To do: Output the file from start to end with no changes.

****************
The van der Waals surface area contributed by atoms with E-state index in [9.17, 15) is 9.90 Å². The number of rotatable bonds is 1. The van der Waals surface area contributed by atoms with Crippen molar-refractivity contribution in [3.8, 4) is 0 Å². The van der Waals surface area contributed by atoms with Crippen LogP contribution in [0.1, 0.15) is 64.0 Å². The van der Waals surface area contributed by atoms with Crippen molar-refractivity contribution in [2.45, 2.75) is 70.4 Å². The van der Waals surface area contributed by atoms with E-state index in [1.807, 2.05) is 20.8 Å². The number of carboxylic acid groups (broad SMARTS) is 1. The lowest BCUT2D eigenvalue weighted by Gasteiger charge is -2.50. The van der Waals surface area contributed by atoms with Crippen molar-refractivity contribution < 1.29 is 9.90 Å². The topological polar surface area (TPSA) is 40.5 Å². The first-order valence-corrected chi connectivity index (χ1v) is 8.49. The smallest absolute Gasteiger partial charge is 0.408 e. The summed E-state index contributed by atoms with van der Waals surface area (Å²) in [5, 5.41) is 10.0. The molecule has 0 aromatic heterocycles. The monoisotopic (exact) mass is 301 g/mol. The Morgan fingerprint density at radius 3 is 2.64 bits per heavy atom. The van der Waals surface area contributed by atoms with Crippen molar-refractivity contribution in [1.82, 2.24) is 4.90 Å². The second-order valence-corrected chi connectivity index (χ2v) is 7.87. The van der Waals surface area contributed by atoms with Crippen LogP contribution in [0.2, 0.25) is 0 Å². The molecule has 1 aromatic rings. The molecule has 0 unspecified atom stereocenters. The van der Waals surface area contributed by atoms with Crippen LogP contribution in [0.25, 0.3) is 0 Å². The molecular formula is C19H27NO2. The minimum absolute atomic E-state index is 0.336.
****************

The van der Waals surface area contributed by atoms with E-state index in [9.17, 15) is 9.90 Å². The number of rotatable bonds is 1. The van der Waals surface area contributed by atoms with Crippen molar-refractivity contribution in [3.8, 4) is 0 Å². The van der Waals surface area contributed by atoms with Crippen LogP contribution in [0.1, 0.15) is 64.0 Å². The van der Waals surface area contributed by atoms with Crippen molar-refractivity contribution in [2.45, 2.75) is 70.4 Å². The van der Waals surface area contributed by atoms with E-state index in [1.807, 2.05) is 20.8 Å². The number of carboxylic acid groups (broad SMARTS) is 1. The lowest BCUT2D eigenvalue weighted by Gasteiger charge is -2.50. The van der Waals surface area contributed by atoms with Crippen molar-refractivity contribution < 1.29 is 9.90 Å². The topological polar surface area (TPSA) is 40.5 Å². The first-order valence-corrected chi connectivity index (χ1v) is 8.49. The smallest absolute Gasteiger partial charge is 0.408 e. The summed E-state index contributed by atoms with van der Waals surface area (Å²) in [5, 5.41) is 10.0. The molecule has 0 aromatic heterocycles. The monoisotopic (exact) mass is 301 g/mol. The Morgan fingerprint density at radius 3 is 2.64 bits per heavy atom. The van der Waals surface area contributed by atoms with Crippen molar-refractivity contribution in [1.82, 2.24) is 4.90 Å². The second-order valence-corrected chi connectivity index (χ2v) is 7.87. The van der Waals surface area contributed by atoms with Crippen LogP contribution in [0.2, 0.25) is 0 Å². The molecule has 1 aromatic rings. The molecule has 0 unspecified atom stereocenters. The van der Waals surface area contributed by atoms with Crippen LogP contribution in [0.25, 0.3) is 0 Å². The molecular formula is C19H27NO2. The minimum absolute atomic E-state index is 0.336.